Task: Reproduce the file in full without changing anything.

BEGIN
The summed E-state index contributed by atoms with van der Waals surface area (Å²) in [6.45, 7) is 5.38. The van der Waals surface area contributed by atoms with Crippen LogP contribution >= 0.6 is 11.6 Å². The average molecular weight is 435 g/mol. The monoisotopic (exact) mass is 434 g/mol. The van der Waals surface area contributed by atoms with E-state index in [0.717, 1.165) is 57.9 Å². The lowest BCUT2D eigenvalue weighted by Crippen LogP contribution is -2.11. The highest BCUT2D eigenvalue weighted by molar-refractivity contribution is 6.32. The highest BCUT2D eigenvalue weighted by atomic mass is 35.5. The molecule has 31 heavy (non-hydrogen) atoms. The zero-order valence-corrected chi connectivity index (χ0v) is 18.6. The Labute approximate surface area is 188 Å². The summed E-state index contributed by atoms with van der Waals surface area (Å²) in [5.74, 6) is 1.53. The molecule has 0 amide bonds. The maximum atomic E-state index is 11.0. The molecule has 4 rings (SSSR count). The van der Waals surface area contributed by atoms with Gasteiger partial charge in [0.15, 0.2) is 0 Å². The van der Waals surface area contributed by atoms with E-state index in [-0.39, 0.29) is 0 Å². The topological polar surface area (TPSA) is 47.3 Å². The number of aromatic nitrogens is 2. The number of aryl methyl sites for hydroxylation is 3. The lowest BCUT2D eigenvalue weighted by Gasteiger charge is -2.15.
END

The summed E-state index contributed by atoms with van der Waals surface area (Å²) in [6.45, 7) is 5.38. The van der Waals surface area contributed by atoms with Crippen LogP contribution >= 0.6 is 11.6 Å². The average molecular weight is 435 g/mol. The monoisotopic (exact) mass is 434 g/mol. The van der Waals surface area contributed by atoms with E-state index in [0.717, 1.165) is 57.9 Å². The lowest BCUT2D eigenvalue weighted by Crippen LogP contribution is -2.11. The highest BCUT2D eigenvalue weighted by molar-refractivity contribution is 6.32. The highest BCUT2D eigenvalue weighted by atomic mass is 35.5. The molecule has 31 heavy (non-hydrogen) atoms. The zero-order valence-corrected chi connectivity index (χ0v) is 18.6. The Labute approximate surface area is 188 Å². The summed E-state index contributed by atoms with van der Waals surface area (Å²) in [5.74, 6) is 1.53. The molecule has 0 amide bonds. The maximum atomic E-state index is 11.0. The molecule has 4 rings (SSSR count). The van der Waals surface area contributed by atoms with Gasteiger partial charge in [0.15, 0.2) is 0 Å². The van der Waals surface area contributed by atoms with E-state index in [-0.39, 0.29) is 0 Å². The topological polar surface area (TPSA) is 47.3 Å². The number of aromatic nitrogens is 2. The number of aryl methyl sites for hydroxylation is 3. The lowest BCUT2D eigenvalue weighted by Gasteiger charge is -2.15.